Dec. 12, 2022
Contact: Deidra Ashley, email@example.com
Early in his college career, University of Missouri senior Adam Slayton was encouraged to take chances. He took that advice to heart and spent his time at MU soaking up opportunities to gain real-world learning experiences. Those experiences, many of which came through internships, opened the door for Slayton to land — and start — a full-time job, all before he even completed his final semester as a Tiger.
Slayton, a Memphis, Missouri, native, is one of 175 College of Agriculture, Food and Natural Resources (CAFNR) students earning their degree this weekend. He currently lives in Kansas City, Kansas, and has worked with the State Financial Officers Foundation since August. Slayton said he wasn’t planning on taking a job while he was still enrolled at MU, but when he saw the opening, he had to take a chance. He completed his final semester via online courses.
“It’s crazy to think about where I started and where I am now,” Slayton said. “I was willing to take the chances presented to me, and I’m so glad that I did. I learned that it’s incredibly important to not be closed-minded and to see what’s out there.”
Making the most of opportunities
Before arriving at Mizzou in 2019, Slayton considered pursuing a political science degree. Multiple positive experiences as a Scotland County High School FFA member, as well growing up in a family of farmers, made Slayton switch gears when he officially arrived on campus. He picked the agriculture degree program, which allows students to build their own degree, as they choose three emphasis areas within CAFNR to study. Slayton selected agribusiness management, agricultural systems technology and agricultural education.
“I really like the liberty you have with the degree,” Slayton said. “I have been able to explore my interest areas and chose some really interesting courses that I would have never known about had I not picked this program.”
Slayton received both his state and American FFA degrees and participated in multiple state FFA conventions, which are held at MU.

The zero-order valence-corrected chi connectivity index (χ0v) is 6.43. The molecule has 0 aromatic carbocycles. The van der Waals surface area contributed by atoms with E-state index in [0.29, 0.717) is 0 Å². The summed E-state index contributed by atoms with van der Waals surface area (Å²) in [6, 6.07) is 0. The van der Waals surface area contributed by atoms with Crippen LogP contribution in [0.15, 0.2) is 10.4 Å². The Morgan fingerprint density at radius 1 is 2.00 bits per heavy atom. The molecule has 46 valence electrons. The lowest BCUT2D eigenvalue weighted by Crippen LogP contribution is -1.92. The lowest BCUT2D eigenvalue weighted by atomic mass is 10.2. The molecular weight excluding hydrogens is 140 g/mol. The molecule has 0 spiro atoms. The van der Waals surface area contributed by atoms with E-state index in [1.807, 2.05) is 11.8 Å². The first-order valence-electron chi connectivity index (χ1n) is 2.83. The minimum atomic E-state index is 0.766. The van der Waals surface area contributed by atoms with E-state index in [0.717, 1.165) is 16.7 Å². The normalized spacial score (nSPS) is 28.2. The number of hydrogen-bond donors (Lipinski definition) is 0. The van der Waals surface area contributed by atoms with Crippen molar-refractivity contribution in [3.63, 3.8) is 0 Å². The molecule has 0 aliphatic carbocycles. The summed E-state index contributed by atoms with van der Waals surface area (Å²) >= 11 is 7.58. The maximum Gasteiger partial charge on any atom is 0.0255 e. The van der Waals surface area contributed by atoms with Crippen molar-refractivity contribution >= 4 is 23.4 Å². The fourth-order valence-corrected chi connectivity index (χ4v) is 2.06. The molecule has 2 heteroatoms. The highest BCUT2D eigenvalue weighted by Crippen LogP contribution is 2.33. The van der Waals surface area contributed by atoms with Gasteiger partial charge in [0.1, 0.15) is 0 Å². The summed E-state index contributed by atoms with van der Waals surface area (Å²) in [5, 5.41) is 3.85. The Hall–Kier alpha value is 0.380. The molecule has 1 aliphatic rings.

Slayton’s emphasis areas within the agriculture degree allowed him to learn more about business and leadership and also strengthened his communication skills. Slayton also used three separate internships to explore his interests further. The first took place the summer after his first year at MU with Prairieland FS, Inc. There, he served as a crop scout — inspecting fields to see if any weeds, insects or disease were present. Slayton followed that learning experience a few months later with an internship in Jefferson City working with the Missouri State Treasurer’s Office.
“While these opportunities were very different, they taught me a lot about two industries I have a big interest in,” Slayton said. “I have CAFNR, and Mizzou, to thank for setting me up for all of these opportunities, too. Without the guidance I received, I wouldn’t have been able to secure these chances to expand my knowledge with hands-on learning.”
This summer, Slayton combined his two interest areas — agriculture and political science — through the MU Extension Integrated STEM Internship Program. That program allowed him to work with the Food and Agricultural Policy Research Institute (FAPRI), a CAFNR Program of Distinction. Slayton’s main focus was collecting crop share information throughout the state.
“Each of my internships really set me up so well for the future,” Slayton said. “A big reason why I was able to snag a full-time job as an undergraduate student was due to the experiences I received during these opportunities.”
In his role as executive assistant to the chief executive officer with the State Financial Officers Foundation, Slayton assists with the organization’s goal of educating individuals on responsible financial management and driving fiscally sound public policy. Slayton said the agriculture degree — and his internships — prepared him well for this type of role. He developed strong communications skills through his agribusiness management and agricultural education courses, vital for a part of his job that includes writing letters to key stakeholders. He learned more about public policy through his internships with the Missouri State Treasurer’s Office and MU Extension.
“The University of Missouri is Missouri’s flagship university,” Slayton said. “I knew when I made the decision to attend that I would have numerous networking opportunities and a chance to build multiple meaningful relationships. I’m already using what I learned at MU in my current job, and I’m excited to continue building on my past experiences as I grow in my career.”
Story written by Logan Jackson